Smart is currently 2-0 versus Muschamp in two meetings between Georgia and South Carolina with the two former Bulldogs and Blazers at the helm. On September 8th, the Gamecocks will host the third-ranked team in the nation in a critical SEC East showdown at Williams-Brice Stadium in Columbia. The outcome will help shape the conference and national picture.

"I pull for them each and every week, except when they play each other," Hatcher nodded. "I really don't have a dog in that hunt."

Hatcher's chase begins with Shorter, Florida State and then a key SoCon opener with Mercer in mid-September. Expectations are high for the Bulldogs, especially with the return of All-American quarterback Devlin Hodges. An incredible full-circle replication for one of the most productive passers in college football history and a proven quarterback guru, Hatcher now guides Hodges, who has a chance to finish his career with the most passing yards in FCS history, breaking the record of the late Steve McNair.  

Ahead of his senior season, Hodges, who completed 26-of-35 passes with two touchdowns at Georgia, is currently at 10,301 passing yards with 79 touchdowns, paralleling Hatcher's career totals of 11,363 yards and 121 scores. With 4,196 more passing yards, not at all unreasonable considering Hodges threw for 4,088 in 2016, he would surpass McNair's iconic mark. Culpepper to Couch, Hodges is Hatcher's latest pupil.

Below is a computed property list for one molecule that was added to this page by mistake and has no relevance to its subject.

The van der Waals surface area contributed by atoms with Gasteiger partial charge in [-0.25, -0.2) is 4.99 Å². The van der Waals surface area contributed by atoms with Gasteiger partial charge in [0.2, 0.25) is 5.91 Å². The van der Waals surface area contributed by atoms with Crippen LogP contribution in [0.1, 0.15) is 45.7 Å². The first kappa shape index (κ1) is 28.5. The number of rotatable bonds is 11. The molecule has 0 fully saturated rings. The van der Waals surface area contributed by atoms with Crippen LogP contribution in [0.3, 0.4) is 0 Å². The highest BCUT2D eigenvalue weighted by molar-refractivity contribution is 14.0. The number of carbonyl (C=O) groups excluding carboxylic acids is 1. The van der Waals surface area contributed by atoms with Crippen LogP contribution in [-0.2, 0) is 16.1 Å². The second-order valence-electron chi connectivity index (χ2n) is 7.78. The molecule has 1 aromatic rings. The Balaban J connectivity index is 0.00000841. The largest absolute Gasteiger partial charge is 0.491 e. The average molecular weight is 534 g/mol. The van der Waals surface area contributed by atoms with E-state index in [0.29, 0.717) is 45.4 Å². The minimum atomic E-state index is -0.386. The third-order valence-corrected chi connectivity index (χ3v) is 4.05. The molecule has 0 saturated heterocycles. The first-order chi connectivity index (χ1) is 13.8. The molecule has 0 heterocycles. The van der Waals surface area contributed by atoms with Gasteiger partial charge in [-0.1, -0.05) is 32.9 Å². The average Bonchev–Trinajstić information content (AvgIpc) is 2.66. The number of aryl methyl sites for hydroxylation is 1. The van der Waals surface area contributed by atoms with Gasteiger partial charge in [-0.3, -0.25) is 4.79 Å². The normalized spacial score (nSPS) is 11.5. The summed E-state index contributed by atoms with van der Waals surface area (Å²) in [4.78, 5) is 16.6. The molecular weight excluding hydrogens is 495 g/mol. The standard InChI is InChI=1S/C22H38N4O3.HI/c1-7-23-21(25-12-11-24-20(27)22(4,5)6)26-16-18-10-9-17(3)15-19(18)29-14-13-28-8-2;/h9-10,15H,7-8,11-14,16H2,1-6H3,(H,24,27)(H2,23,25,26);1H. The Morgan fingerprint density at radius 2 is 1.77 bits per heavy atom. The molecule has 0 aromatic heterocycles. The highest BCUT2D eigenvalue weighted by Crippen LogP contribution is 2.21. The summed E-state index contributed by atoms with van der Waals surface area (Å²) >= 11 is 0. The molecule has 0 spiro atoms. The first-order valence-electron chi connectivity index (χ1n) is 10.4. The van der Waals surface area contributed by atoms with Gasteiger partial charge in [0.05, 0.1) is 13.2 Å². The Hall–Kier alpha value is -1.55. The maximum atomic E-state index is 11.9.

"Like I told him at the beginning of the year, if he beats McNair's record that means we had a really, really good season, so I'm pulling like crazy for him to make that happen," Hatcher beamed.

At a place where the likes of Bobby Bowden, Terry Bowden and Pat Sullivan, Hatcher's predecessor, once led the way, Samford's current head coach has brought the program to unprecedented heights. The Bulldogs are considered by pundits to be a major contender for the national championship. To date, Samford has never made it past the semifinals of the of the 1-AA or FCS playoffs. Consecutive postseason trips, however, have these Bulldogs primed and ready for a run.

"It's helped our culture a lot within our team. As a coach, you can be a good guy and work them hard and all of that and if you're not successful a lot of times, the buy-in takes a little bit longer," Hatcher stated. "Fortunately for us, we have made the playoffs back-to-back years, so our guys are excited and understand what it takes."